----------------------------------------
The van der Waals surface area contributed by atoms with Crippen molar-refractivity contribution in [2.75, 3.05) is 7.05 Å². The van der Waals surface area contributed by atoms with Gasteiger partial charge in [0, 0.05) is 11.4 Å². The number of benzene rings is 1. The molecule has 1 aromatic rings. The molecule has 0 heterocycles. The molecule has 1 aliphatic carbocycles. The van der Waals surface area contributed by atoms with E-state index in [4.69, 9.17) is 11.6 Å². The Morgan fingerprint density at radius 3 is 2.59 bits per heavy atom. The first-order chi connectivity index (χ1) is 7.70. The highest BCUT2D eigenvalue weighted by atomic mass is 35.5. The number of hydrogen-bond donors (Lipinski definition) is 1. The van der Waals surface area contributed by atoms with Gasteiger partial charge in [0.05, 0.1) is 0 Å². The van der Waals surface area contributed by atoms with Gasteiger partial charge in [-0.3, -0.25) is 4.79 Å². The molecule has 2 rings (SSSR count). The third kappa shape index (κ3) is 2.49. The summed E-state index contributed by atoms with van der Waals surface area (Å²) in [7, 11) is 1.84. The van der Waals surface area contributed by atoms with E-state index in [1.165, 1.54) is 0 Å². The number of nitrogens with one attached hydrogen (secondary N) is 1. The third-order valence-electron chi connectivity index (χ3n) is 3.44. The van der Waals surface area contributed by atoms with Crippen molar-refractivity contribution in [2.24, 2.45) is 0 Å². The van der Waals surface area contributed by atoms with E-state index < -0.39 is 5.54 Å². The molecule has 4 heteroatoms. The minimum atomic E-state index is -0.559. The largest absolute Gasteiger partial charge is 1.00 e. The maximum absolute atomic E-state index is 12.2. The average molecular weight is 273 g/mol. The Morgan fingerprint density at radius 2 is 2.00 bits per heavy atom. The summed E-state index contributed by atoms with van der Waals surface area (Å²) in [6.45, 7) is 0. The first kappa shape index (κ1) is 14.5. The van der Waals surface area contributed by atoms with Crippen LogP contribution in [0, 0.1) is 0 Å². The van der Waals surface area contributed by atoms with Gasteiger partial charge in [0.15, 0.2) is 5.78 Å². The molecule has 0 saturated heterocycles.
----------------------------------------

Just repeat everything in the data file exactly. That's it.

The van der Waals surface area contributed by atoms with Crippen molar-refractivity contribution in [2.75, 3.05) is 7.05 Å². The van der Waals surface area contributed by atoms with Gasteiger partial charge in [0, 0.05) is 11.4 Å². The number of benzene rings is 1. The molecule has 1 aromatic rings. The molecule has 0 heterocycles. The molecule has 1 aliphatic carbocycles. The van der Waals surface area contributed by atoms with E-state index in [4.69, 9.17) is 11.6 Å². The Morgan fingerprint density at radius 3 is 2.59 bits per heavy atom. The first-order chi connectivity index (χ1) is 7.70. The highest BCUT2D eigenvalue weighted by atomic mass is 35.5. The number of hydrogen-bond donors (Lipinski definition) is 1. The van der Waals surface area contributed by atoms with Gasteiger partial charge in [0.05, 0.1) is 0 Å². The van der Waals surface area contributed by atoms with Gasteiger partial charge in [-0.3, -0.25) is 4.79 Å². The molecule has 2 rings (SSSR count). The third kappa shape index (κ3) is 2.49. The summed E-state index contributed by atoms with van der Waals surface area (Å²) in [7, 11) is 1.84. The van der Waals surface area contributed by atoms with E-state index in [1.165, 1.54) is 0 Å². The number of nitrogens with one attached hydrogen (secondary N) is 1. The third-order valence-electron chi connectivity index (χ3n) is 3.44. The van der Waals surface area contributed by atoms with Crippen molar-refractivity contribution in [2.24, 2.45) is 0 Å². The van der Waals surface area contributed by atoms with E-state index < -0.39 is 5.54 Å². The molecule has 4 heteroatoms. The minimum atomic E-state index is -0.559. The largest absolute Gasteiger partial charge is 1.00 e. The maximum absolute atomic E-state index is 12.2. The average molecular weight is 273 g/mol. The Morgan fingerprint density at radius 2 is 2.00 bits per heavy atom. The summed E-state index contributed by atoms with van der Waals surface area (Å²) in [6.45, 7) is 0. The first kappa shape index (κ1) is 14.5. The van der Waals surface area contributed by atoms with Crippen LogP contribution in [0, 0.1) is 0 Å². The van der Waals surface area contributed by atoms with Gasteiger partial charge in [0.15, 0.2) is 5.78 Å². The molecule has 0 saturated heterocycles.